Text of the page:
Thursday, September 11, 2008

9-11 and musings on trauma

Last Friday morning on National Public Radio's Story Corps, a life was truly celebrated through listening. A mom interviewed her son who had been a kindergartner on 9-11 and whose grandfather, her father, had died in the World Trade Center. This boy related with great equanimity good memories of his grandfather, such as pretend sword fighting as Peter Pan and Captain Hook. When his mother asked what he remembered about that day, 9-11, his voice became tearful as he recalled her distress. His mother asked about the trouble he had for awhile about falling asleep and how he had managed that. He said he had held on to his stuffed animal and thought of his grandfather as still alive.

I found this recording on NPR particularly moving both because of 9-11, and because I work with so many people who have experienced trauma. It illustrated both the importance of the emotional connection to the mother in cuing and helping a child navigate loss as well as the importance of transitional objects, whether toys or thoughts. Trauma for children is not simply the loss of a loving other, though this is sufficiently devastating, but can sometimes mean the literal, not just psychic, annihilation of self. The concomitant grief of the parent must include a model of surviving as well as allow for the maintaining of a stable enough connection between parent and child. It was wonderful of this mom to provide the space for grieving and for remembering together with her child.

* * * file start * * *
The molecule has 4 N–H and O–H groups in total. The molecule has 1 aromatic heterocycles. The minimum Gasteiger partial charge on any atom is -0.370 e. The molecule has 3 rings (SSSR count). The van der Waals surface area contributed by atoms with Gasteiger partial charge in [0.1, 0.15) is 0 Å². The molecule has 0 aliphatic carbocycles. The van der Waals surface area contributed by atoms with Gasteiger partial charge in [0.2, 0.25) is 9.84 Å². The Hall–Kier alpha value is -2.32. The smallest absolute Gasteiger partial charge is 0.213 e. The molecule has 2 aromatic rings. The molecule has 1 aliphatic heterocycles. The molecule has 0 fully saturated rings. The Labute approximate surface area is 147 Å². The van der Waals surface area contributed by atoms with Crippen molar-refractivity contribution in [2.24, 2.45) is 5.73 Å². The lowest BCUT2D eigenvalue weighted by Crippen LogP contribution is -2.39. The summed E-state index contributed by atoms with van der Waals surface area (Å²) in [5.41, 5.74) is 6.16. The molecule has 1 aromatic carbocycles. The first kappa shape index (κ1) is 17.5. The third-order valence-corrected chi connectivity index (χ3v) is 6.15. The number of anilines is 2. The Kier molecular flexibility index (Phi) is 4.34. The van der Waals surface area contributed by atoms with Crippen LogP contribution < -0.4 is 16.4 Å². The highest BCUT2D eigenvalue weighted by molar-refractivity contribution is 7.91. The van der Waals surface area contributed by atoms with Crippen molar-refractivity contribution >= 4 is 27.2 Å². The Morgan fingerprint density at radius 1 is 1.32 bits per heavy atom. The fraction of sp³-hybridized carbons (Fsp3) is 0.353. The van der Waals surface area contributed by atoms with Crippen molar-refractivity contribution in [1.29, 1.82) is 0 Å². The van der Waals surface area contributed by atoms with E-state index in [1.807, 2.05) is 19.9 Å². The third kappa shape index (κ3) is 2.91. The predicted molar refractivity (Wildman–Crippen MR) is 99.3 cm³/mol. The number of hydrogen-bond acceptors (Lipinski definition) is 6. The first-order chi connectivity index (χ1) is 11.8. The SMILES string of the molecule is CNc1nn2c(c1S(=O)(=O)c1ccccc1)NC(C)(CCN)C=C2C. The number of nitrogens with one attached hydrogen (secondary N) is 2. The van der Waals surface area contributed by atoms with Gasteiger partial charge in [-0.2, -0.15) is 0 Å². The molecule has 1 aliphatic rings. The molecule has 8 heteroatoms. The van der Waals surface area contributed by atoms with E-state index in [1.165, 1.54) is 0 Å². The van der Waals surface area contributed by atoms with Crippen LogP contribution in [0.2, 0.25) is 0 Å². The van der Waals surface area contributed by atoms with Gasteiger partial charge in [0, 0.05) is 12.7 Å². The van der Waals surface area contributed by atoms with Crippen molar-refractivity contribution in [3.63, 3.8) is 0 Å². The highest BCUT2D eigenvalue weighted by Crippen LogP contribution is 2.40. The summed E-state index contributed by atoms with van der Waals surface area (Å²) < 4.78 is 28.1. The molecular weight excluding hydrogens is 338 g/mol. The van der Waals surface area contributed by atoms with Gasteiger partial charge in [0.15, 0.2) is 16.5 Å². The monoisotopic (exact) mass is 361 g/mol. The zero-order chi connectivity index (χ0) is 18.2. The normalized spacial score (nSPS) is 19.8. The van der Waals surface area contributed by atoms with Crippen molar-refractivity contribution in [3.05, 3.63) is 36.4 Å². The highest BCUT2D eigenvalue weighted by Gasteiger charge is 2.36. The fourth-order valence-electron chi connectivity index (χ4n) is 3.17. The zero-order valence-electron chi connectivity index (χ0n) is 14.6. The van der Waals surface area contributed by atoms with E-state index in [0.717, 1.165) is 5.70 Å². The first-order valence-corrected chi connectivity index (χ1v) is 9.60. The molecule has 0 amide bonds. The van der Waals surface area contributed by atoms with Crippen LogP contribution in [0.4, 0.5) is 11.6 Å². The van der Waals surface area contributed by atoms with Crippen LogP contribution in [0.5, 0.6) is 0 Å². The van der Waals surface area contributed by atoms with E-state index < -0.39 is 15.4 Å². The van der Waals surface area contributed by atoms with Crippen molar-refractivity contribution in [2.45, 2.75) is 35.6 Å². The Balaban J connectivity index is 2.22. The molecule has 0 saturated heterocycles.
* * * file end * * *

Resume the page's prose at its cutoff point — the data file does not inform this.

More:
Though not evident in the radio vignette, trauma is often accompanied by dissociation. In children it is used (particularly when it is the parent who has inflicted the trauma) to maintain the tie to the loved and much needed parent. In adults, dissociation can help to split off otherwise overwhelming affect (emotions). For the therapist, working with the many compartmentalized self representations of a patient who has experienced long term trauma takes a particular willingness to utilize (once they are discerned) projective identifications, to wear the attributes the patient lends us, and to participate in the reenactments that help bring to light the disavowed parts that must one day be owned.

As this work sometimes necessitates consultation, colleagues from the Tampa Bay Institute for Psychoanlytic Studies decided to invite a special kind of dialogue about Trauma to our town. A 4-part Trauma Series Workshop here begins on October 25, 2008, starting off with Dr. Richard Chefetz who will elaborate on dissociation. This Series ends on March 7, 2009 with Dr. Ghislaine Boulanger talking about her longstanding work with Viet Nam Veterans as well as more recent work with those intimately affected by 9-11.

This now fateful anniversary always casts a somber shadow on my mood. I try to use it to recall the thoughts on that Tuesday, not the least of which is the reminder to try to cherish and respect those I love; to reevaluate, daily, choices about what (and who) is meaningful in my life; and to take some comfort in the fact that the work we do helps ameliorate somewhat some of the all too prevalent traumas.

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